In April 1833, William Lloyd Garrison, editor of the antislavery newspaper, The Liberator, and founder of the New England Anti-Slavery Society made his first trip to England intending to raise funds for a school for black children. Before he left Boston, Garrison gave a farewell address on April 2 at the African Meeting House. The next evening a group of black Boston leaders presented him with this silver cup. Garrison’s letter of gratitude acknowledged the gift “as a pledge of your friendship and appreciation of my labors in that noblest of all enterprises, the rescue of the whole colored race from servitude and degradation.” A replica of this cup is presented to the Museum’s Living Legends.
For more information, please email the Development Office at email@example.com call the Museum at (617) 725-0022, ext. 222.
LILLY’S PURPLE PURSE
The irrepressible mouse heroine of Chester’s Way and Julius, the Baby of the World, Lilly loves everything about school, especially her teacher, Mr. Slinger–until he takes away her musical purse because she can’t stop playing with it in class. Lilly decides to get revenge with a nasty drawing of “Big Fat Mean Mr. Stealing Teacher!” but when she finds the kind note he put in her purse, she’s filled with remorse and has to find a way to make things right again. Based on the story book suitable for ages 4 to 8. Two shows remaining, Sat. & Sun. afternoons at two, Feb, 12 & 13 at YMCA Greater Boston, 316 Huntington Ave. near Jordan Hall. For more info go to info@bostonchildren’stheatre.org.
SEEING IT LEE’S WAY AT HIBERNIAN HALL
What a night! A free opening reception for the first exhibit in the Center Gallery, “Seeing it Lee’s Way,” will be held on Thursday, February 17, 6:00-7:00 p.m. The selection of photographs by Elliot Lee, curated by his daughter Patti Lee, depicts the South End and Roxbury during the 1970s. The public is invited to view the photography and greet the curator in the third-floor meeting room, and then segue into the ballroom for our weekly supper club, Cafe Tatant.
Milton Wright, accompanied by keyboardist Alonzo Harris, will offer a program of love songs at 7:30 in honor of Valentine’s Day. Four emerging young singers will be special guests: Shaffney Terrell, Zakiyyah Sutton, I Rose, and Supreme. As always, the music will be served up with a fine meal prepared by George Huggins of Ethnica Gourmet. Admission $12, meal and show combo $28, combo for two $54. Reservations preferred; contact Dillon Bustin: firstname.lastname@example.org or 617-849-6322.
FRIDAYS & SATURDAYS @8PM, SUNDAYS @4PM
Jackson was a giant in a world of musical and social giants, listing among her friends some of the world’s most respected entertainers, writers and civil rights leaders. Though she reigned as a pioneer interpreter of Gospel music, she was inducted into the Rock and Roll Hall of Fame and was described by Little Richard as “the true queen of spiritual singers.” This original play (with music) takes you on a train ride from Jackson’s hometown of New Orleans to Chicago, and traces her life and the story of America in the throes of deep change. It is a celebration of musical greats that inlcude Sister Rosetta Tharpe, Clara Ward, Thomas Dorsey, Duke Ellington and Louis Armstrong. It is also the story of her friendship with Martin Luther King and her commitment to the civil rights movement. Written & directed by Jonathan Pitts-Wiley.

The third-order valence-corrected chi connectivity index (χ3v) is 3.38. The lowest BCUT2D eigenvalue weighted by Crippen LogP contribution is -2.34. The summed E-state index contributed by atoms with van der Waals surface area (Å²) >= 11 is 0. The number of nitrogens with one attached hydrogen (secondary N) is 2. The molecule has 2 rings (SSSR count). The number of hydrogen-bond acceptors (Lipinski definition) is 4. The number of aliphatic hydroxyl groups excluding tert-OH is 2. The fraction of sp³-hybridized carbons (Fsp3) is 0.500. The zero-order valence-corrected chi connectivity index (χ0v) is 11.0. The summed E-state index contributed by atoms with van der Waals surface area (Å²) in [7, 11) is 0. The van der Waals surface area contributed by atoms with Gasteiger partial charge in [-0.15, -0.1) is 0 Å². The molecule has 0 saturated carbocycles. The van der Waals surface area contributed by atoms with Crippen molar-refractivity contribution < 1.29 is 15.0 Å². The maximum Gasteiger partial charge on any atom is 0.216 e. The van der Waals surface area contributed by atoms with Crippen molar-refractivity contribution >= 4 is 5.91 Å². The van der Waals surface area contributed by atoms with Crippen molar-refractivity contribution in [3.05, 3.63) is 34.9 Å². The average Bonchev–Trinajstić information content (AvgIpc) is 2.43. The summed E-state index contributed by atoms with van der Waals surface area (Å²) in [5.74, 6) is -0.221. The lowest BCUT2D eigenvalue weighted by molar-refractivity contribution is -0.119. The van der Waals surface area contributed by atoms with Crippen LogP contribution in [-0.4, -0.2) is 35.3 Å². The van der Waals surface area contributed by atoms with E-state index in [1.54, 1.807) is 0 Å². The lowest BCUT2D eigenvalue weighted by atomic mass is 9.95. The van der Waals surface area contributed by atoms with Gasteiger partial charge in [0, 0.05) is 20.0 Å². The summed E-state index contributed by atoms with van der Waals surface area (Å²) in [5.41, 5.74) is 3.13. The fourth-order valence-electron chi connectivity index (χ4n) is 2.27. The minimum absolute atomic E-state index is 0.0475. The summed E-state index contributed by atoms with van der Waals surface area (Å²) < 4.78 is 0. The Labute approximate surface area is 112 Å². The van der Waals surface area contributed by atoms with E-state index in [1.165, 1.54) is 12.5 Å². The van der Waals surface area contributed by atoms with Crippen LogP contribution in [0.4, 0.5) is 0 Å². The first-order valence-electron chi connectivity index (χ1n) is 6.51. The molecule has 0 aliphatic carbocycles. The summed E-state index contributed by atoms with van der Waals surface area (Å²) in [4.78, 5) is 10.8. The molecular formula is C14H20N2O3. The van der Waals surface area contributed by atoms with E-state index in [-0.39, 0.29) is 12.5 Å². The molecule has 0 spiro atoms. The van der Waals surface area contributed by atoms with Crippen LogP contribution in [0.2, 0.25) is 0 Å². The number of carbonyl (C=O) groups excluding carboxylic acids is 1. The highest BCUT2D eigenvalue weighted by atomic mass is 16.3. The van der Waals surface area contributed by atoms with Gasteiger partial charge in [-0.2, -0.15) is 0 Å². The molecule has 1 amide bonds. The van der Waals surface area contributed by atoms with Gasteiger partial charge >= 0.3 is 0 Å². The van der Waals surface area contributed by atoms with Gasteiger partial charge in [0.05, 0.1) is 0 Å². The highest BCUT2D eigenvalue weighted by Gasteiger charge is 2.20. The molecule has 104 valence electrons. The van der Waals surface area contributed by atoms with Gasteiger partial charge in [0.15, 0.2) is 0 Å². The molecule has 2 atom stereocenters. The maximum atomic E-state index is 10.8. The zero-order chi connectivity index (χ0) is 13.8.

GROUPS OF 15 OR MORE: PLEASE EMAIL BOXOFFICE@CMACUSA.ORG TO GET GROUP DISCOUNT CODE INFORMATION.
Cambridge Multi Cultural Arts at 41 Second St., East Cambridge. For more info 617-577-1400 or go on-line www.cmacusa.org.
BLACK HISTORY AT BOSTON CITY HALL
In celebration of Black History Month, Mayor Thomas M. Menino’s Office of Arts, Tourism & Special Events presents exhibitions at Boston City Hall from January 10, 2011 to February 25, 2011. The three exhibits include the AAMARP artists in The Scollay Square Gallery.
Urban Celebrations, selected works from the African-American Master Artists in Residence Program. AAMARP is a center of excellence in multicultural visual and performing arts dedicated to creating an enriching cultural environment for a diverse community through exhibitions, concerts, performances, lectures, and workshops. Founded in 1977 by Dana Chandler, AAMARP today provides studio space for artists whose work has made an invaluable contribution to Northeastern University and to the vitality of the African-American art scene in Boston and throughout the nation. It remains a prominent center for discussion of the African Diaspora cultural growth and development. AAMARP is an adjunct of the Department of African American Studies, Northeastern University, Boston, Massachusetts. The participating artists include Kofi Kayiga, Gloretta Baynes, Susan Thompson, Jeff Chandler, Walter Clark, Bryan McFarlane, Khalid Kodi and Hakim Raquib.
Also on exhibit are works on paper from Elisa H. Hamilton and Memories of Haiti’s Earthquake curated by E. Barry Gaither.
558 MASS AVE CELEBRATES BLACK ART – SUN.
The League of Women for Community Service is hosting a Black history month program ”History of Black Art in Boston: Then and Now,” this Sunday, Feb.13 from 2-4p.m. at 558 Massachusetts Avenue, Boston, MA Our own Chandra Ortiz will be presenting, along with Edmund Barry Gaither, director and curator of the Museum of the National Center of Afro-American Artists. (see the attached program)
In Boston’s Historic Southend558 Massachusetts AvenueBoston, MA 02118Phone: 617-536-3747www.leagueofwomen.org